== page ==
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In the automotive and construction engineering and services industries, engineering activity has long been internationalized. However, in the automotive industry today, engineering workforces are increasingly being configured to develop global platforms, rather than to work on products targeting local markets. Construction engineering and services firms that operate globally have always required engineering help in the countries where projects are located. Today, overseas engineers are increasingly performing tasks related to U.S. projects. In general, offshoring of less complex engineering work is increasing in both the automotive and construction industries.

Finally, offshoring of research and development (R&D) to developing and emerging economies such as China and India is increasing rapidly in pharmaceuticals and some other industries. More than half of more than 200 U.S.- and Europe-based companies that responded to a recent survey anticipate that their technical workforces in China, India, and other parts of Asia will increase in the next three years (Thursby and Thursby, 2006).


FINDING 2. More and better data on offshoring and other issues discussed in this report, such as the effects on the engineering workforce and engineering education, are necessary for discerning overall trends. As has been pointed out in other recent reports, better U.S. and international statistics on trade in services and employment would give us a much better grasp of basic trends.


With the emergence of offshoring, a growing portion of the U.S. workforce, including engineers and many other services professionals, have become subject to international competition. For the United States to adopt policies that support continued economic vitality and ensure that the United States remains a premier location for engineering work, policy makers must have a good understanding of changes in comparative salaries, education levels, language skills, productivity and other trends, and the causes of those trends.

Unfortunately, current published estimates and projections on offshoring of engineering include significant uncertainties. McKinsey Global Institute (2005), for example, estimates that more than half of engineering jobs in the industries it analyzed could be performed anywhere in the world. However, it would be wrong to conclude that half of the 1.5 to 2 million U.S. engineers are in danger of losing their jobs in the next few years. Indeed, the U.S. engineering workforce is expected to grow by 13 percent between 2004 and 2014 (CPST, 2006), a substantial increase although smaller than the expected increase in the workforce as a whole. In addition, there are limits to how quickly India and China can improve the quality and increase the quantity of their engineering graduates.

Significant data gaps have prevented policy makers and the public from getting an accurate read on trade in services and offshoring (GAO, 2005a,b; NAPA, 2006; Sturgeon, 2006; etc.), and it may be some time before the most glaring deficiencies are addressed. One difficulty is that offshoring within companies is difficult to track through trade statistics. Another difficulty is that companies are reluctant to make information about their offshoring practices public. Thus industry-specific analyses will continue to be important sources of information but can only provide a snapshot of a rapidly changing phenomenon.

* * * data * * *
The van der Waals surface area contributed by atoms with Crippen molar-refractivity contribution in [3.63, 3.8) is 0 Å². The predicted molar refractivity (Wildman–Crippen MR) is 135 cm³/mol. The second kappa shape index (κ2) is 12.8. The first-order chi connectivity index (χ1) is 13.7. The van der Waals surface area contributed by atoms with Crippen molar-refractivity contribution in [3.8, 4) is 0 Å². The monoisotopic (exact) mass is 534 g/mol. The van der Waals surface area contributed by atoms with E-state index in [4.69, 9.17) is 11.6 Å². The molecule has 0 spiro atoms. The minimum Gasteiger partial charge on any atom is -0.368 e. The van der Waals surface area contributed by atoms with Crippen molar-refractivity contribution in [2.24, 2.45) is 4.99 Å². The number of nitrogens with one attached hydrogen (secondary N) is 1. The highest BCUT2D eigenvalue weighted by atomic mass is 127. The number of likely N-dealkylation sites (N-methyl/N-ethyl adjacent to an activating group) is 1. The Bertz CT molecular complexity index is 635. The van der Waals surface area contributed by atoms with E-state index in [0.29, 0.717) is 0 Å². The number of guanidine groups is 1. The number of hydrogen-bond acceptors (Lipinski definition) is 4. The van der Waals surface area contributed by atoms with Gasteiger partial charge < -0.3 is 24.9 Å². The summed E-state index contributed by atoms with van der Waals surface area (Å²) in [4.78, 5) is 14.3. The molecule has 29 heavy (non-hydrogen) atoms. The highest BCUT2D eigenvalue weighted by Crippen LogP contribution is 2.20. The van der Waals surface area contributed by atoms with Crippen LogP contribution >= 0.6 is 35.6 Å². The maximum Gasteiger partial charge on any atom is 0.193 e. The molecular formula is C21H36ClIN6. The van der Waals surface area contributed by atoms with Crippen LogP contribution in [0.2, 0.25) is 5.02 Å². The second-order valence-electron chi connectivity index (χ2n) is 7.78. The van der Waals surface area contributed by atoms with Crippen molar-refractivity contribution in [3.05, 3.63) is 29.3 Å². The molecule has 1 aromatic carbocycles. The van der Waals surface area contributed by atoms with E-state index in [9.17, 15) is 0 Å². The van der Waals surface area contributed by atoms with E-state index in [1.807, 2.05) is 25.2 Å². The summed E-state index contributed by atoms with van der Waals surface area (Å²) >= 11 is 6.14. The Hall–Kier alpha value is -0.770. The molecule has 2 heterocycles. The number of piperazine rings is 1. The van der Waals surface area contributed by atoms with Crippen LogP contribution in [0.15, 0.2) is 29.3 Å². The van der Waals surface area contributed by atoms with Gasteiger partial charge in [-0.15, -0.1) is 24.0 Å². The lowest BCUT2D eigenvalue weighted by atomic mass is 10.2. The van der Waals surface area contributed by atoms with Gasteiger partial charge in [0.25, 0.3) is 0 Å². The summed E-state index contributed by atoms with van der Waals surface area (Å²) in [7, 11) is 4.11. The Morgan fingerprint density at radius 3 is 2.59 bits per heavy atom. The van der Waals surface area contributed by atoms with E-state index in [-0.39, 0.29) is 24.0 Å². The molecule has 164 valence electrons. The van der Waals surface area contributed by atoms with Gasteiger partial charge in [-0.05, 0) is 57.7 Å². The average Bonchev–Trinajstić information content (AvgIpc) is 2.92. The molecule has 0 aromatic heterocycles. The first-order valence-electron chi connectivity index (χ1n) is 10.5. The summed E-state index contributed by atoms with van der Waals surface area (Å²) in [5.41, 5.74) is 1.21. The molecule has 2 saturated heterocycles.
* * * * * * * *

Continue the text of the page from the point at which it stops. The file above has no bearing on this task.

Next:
FINDING 3. Offshoring appears to have contributed to the competitive advantage of U.S.-based firms in a variety of industries, and the negative impacts of offshoring on U.S. engineering appear to have been relatively modest to date. However, the negative effects have been much more severe in some industry sectors and for some jobs than others.


Global disaggregation, a long-standing aspect of business models in several U.S. industries, has enabled U.S.-based companies in the semiconductor and PC industries to establish and retain global leadership. The key to long-term success for companies that offshore engineering activities is protecting the interface with customers and the resulting information flow, which feeds into product definition, high-level design, and sophisticated engineering tasks.

Cutting costs was the initial motivation for offshoring of services, including engineering, especially in IT-related industries. However, a major factor in the offshoring of R&D facilities to emerging economies, such as China, is the desire to establish a full-spectrum presence in a rapidly growing market. On the flip side, there has been significant “onshoring” of R&D and other engineering work in some industries as multinational companies based in Europe and Asia establish or acquire operations in the United States. Even some companies based in India and China are investing in R&D in the United States, mainly through acquisitions (see Cooney, this volume).

Although the inadequacy of available data makes it difficult to measure the negative impacts of offshoring on engineering jobs and salaries, we can say that the negative impacts have not been evenly distributed. It is logical to infer that, when certain types of routine engineering tasks are sourced in India or China, the U.S. engineers who performed that work lose their jobs. Even though new jobs may be created for U.S. engineers who perform higher level tasks and those who can move to other sectors, those new jobs do not replace the jobs that were lost. The negative individual and social impacts of mass layoffs in general, not necessarily in engineering, are described by Uchitelle (2006).

IMPLICATIONS FOR ENGINEERING EDUCATION

FINDING 4. Engineering education at the undergraduate and graduate levels has been a major source of strength for the U.S. engineering enterprise. Even today, engineers



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